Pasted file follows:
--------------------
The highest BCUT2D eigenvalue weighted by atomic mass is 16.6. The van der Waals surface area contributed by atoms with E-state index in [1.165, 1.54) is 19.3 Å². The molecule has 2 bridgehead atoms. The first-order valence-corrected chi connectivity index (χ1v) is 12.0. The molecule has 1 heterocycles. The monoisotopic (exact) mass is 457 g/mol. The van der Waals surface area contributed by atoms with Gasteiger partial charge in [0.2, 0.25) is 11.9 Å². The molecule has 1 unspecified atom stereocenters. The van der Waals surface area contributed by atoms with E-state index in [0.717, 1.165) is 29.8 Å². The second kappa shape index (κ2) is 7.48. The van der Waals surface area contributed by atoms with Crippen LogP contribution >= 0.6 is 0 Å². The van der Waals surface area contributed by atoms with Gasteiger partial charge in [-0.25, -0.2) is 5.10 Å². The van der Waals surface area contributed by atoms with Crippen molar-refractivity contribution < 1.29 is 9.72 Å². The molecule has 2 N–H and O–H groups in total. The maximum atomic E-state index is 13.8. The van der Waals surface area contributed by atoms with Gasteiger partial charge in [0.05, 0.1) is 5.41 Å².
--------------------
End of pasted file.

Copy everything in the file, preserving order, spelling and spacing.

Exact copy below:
The highest BCUT2D eigenvalue weighted by atomic mass is 16.6. The van der Waals surface area contributed by atoms with E-state index in [1.165, 1.54) is 19.3 Å². The molecule has 2 bridgehead atoms. The first-order valence-corrected chi connectivity index (χ1v) is 12.0. The molecule has 1 heterocycles. The monoisotopic (exact) mass is 457 g/mol. The van der Waals surface area contributed by atoms with Gasteiger partial charge in [0.2, 0.25) is 11.9 Å². The molecule has 1 unspecified atom stereocenters. The van der Waals surface area contributed by atoms with E-state index in [0.717, 1.165) is 29.8 Å². The second kappa shape index (κ2) is 7.48. The van der Waals surface area contributed by atoms with Crippen LogP contribution >= 0.6 is 0 Å². The van der Waals surface area contributed by atoms with Gasteiger partial charge in [-0.25, -0.2) is 5.10 Å². The van der Waals surface area contributed by atoms with Crippen molar-refractivity contribution < 1.29 is 9.72 Å². The molecule has 2 N–H and O–H groups in total. The maximum atomic E-state index is 13.8. The van der Waals surface area contributed by atoms with Gasteiger partial charge in [0.05, 0.1) is 5.41 Å².